In its lawsuit, the Masjid accuses Bensalem and the board of violating laws regarding religious land use, Pennsylvania’s Municipal Planning Code and Religious Freedom Protection Act, and the group’s First and Fourteenth Amendment rights.
The zoning board’s attorney could not be reached for comment, and an attorney representing the township did not immediately return a call seeking comment. One board member, realtor Joanne Redding, hung up on us when we tried to ask her about the mosque.
Mosque initiative defeated in 4-1 city council vote
by, Patrick Howell O’Neill | The Daily Dot | h/t Jack Hansen
A small Georgia city has voted to ban an Islamic group from renting a retail space to open a temporary mosque in the city, even after the landlord agreed to the deal.
The City Council of Kennesaw, a city of about 30,000 people in north Georgia, ultimately voted down the Muslim group’s request 4-1.
The issue has engendered a lot of tension in the town, and from critics outside of it. To give you a small idea of the intensity of the attitudes at play, here’s the video’s description from the man who recorded this week’s City Council vote: “The scumbag lawyer for the terrorist org. says he will sue… good luck with that.”
Attorney Doug Dillard called the decision unconstitutional and “a blatant attack on First Amendment rights.” He says the group will continue to fight and is strongly considering a federal lawsuit against the city.
Anti-Muslim protesters stood outside the meeting with signs such as “Ban Islam” and “Islam Wants No Peace!” but the issue of religion didn’t actually come up in the meeting itself.
That was deliberate. Mayor Mark Matthews forbade comment from the public about religion, so critics instead said they opposed the temporary mosque on the grounds of the center’s hours of operation, attendance, and parking.
The Muslim group had already agreed to limit attendance in the 2,200 square foot space to 80 worshipers at a time, building 40 parking spaces, and signing a two-year lease. In the end, it wasn’t nearly enough—because those were never the biggest issues at play.
A public hearing last month had no off-limit topics, so many citizens were blunt about their opposition to the mosque.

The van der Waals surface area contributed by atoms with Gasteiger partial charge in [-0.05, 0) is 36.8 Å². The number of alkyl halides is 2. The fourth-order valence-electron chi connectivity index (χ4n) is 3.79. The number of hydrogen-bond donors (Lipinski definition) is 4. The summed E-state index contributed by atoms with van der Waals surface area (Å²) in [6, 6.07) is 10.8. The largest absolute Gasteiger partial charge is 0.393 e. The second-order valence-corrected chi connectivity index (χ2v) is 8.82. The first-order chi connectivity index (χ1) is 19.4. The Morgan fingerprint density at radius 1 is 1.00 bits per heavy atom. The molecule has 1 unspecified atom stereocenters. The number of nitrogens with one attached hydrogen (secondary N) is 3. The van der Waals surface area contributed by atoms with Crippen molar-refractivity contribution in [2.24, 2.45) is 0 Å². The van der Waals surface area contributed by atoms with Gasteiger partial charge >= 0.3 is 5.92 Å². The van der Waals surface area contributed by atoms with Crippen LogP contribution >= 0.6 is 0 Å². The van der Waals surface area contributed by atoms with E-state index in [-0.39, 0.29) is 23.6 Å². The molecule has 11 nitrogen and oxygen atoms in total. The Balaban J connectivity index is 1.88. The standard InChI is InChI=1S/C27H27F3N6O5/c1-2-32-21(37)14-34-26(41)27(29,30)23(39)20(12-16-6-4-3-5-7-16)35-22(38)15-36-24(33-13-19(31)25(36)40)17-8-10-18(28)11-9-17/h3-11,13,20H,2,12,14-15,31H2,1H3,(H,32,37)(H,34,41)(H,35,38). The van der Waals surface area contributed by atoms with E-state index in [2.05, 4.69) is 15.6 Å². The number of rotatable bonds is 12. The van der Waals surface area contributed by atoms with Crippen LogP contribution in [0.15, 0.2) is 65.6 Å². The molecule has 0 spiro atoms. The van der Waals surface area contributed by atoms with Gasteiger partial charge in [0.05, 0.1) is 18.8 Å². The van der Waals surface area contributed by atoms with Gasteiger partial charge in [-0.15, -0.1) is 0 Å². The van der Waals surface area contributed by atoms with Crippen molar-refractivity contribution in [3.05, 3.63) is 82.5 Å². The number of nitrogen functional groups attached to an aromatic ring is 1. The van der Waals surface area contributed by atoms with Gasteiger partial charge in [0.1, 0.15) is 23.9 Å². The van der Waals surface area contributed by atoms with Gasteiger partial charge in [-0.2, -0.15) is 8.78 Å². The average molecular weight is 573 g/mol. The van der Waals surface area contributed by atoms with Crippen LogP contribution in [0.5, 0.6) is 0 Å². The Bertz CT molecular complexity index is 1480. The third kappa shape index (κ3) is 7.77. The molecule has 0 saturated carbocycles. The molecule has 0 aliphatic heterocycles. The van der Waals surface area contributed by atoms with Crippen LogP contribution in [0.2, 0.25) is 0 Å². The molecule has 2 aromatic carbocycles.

“I am first a Christian and then an American citizen,” resident Jo Talley said. “As a Christian I am to put no other God before my Lord, and I am also to love my neighbor. If you know me, then you know that I do my best to do those things … but I also have the right to protect myself. This project has to do with Sharia law.”
Resident Anthony Bonner said the debate was “bigger than just zoning and parking. This is bigger than right and wrong. This is not a religious debate. This is about a comment on the value and the merits of a community.”
In fact, the Marietta Daily Journal reports that the city allowed a Pentecostal church to rent a retail space for exactly the same purpose in July.
“You know, if Christianity were killing people, I’m pretty sure I would have a problem with it,” Pastor C.S. Clarke of the Redeemed Christian Fellowship Church told the media. “Then I would be concerned with that moving into my neighborhood. But, I’m open, I’m inclusive. Christianity does teach love, inclusiveness, creating a better environment for everyone.”
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Here is a comment from our source article:
Two Muslim terrorists members of the ‘New Black Panther Party’
by, Daniel Wallis | Reuters
Two men suspected of buying explosives they planned to detonate during protests in Ferguson, Missouri, once a grand jury decides the Michael Brown case, were arrested on Friday and charged with federal firearms offenses, a law enforcement official told Reuters.
Word of the arrests, reported by a number of media outlets Friday, came ahead of the grand jury’s widely anticipated decision on whether the white police officer who fatally shot Brown, an unarmed black teenager, should be indicted on criminal charges.
The Aug. 9 slaying of 18-year-old Brown under disputed circumstances became a flashpoint for U.S. racial tensions, triggering weeks of sometimes violent protests in the St. Louis suburb by demonstrators calling for officer Darren Wilson’s arrest.